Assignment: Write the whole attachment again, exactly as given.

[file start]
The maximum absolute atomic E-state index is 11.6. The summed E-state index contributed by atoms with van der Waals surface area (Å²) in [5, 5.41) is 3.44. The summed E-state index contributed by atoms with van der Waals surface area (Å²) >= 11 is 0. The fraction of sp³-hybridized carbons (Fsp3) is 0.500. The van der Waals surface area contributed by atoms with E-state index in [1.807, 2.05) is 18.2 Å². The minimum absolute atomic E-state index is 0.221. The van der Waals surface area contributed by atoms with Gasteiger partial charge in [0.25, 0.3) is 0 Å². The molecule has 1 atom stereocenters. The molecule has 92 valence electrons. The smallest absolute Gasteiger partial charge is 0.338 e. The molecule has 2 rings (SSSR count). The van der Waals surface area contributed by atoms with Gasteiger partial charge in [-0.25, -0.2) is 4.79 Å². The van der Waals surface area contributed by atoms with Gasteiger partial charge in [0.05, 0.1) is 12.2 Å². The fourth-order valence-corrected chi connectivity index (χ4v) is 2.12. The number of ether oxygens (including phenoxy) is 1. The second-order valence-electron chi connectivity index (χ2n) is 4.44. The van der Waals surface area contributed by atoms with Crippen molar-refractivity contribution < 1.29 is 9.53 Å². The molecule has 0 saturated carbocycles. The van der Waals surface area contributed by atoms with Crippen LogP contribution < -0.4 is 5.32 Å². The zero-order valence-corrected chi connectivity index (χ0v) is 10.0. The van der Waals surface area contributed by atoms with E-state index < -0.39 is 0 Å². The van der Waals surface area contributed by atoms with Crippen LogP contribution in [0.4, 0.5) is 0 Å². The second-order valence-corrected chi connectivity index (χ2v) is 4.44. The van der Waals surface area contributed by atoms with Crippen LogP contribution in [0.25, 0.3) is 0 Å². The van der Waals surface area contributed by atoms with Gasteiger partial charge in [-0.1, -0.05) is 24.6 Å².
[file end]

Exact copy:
The maximum absolute atomic E-state index is 11.6. The summed E-state index contributed by atoms with van der Waals surface area (Å²) in [5, 5.41) is 3.44. The summed E-state index contributed by atoms with van der Waals surface area (Å²) >= 11 is 0. The fraction of sp³-hybridized carbons (Fsp3) is 0.500. The van der Waals surface area contributed by atoms with E-state index in [1.807, 2.05) is 18.2 Å². The minimum absolute atomic E-state index is 0.221. The van der Waals surface area contributed by atoms with Gasteiger partial charge in [0.25, 0.3) is 0 Å². The molecule has 1 atom stereocenters. The molecule has 92 valence electrons. The smallest absolute Gasteiger partial charge is 0.338 e. The molecule has 2 rings (SSSR count). The van der Waals surface area contributed by atoms with Gasteiger partial charge in [-0.25, -0.2) is 4.79 Å². The van der Waals surface area contributed by atoms with Gasteiger partial charge in [0.05, 0.1) is 12.2 Å². The fourth-order valence-corrected chi connectivity index (χ4v) is 2.12. The number of ether oxygens (including phenoxy) is 1. The second-order valence-electron chi connectivity index (χ2n) is 4.44. The van der Waals surface area contributed by atoms with Crippen molar-refractivity contribution < 1.29 is 9.53 Å². The molecule has 0 saturated carbocycles. The van der Waals surface area contributed by atoms with Crippen LogP contribution < -0.4 is 5.32 Å². The zero-order valence-corrected chi connectivity index (χ0v) is 10.0. The van der Waals surface area contributed by atoms with E-state index < -0.39 is 0 Å². The van der Waals surface area contributed by atoms with Crippen LogP contribution in [0.4, 0.5) is 0 Å². The second-order valence-corrected chi connectivity index (χ2v) is 4.44. The van der Waals surface area contributed by atoms with Crippen LogP contribution in [0.25, 0.3) is 0 Å². The van der Waals surface area contributed by atoms with Gasteiger partial charge in [-0.1, -0.05) is 24.6 Å².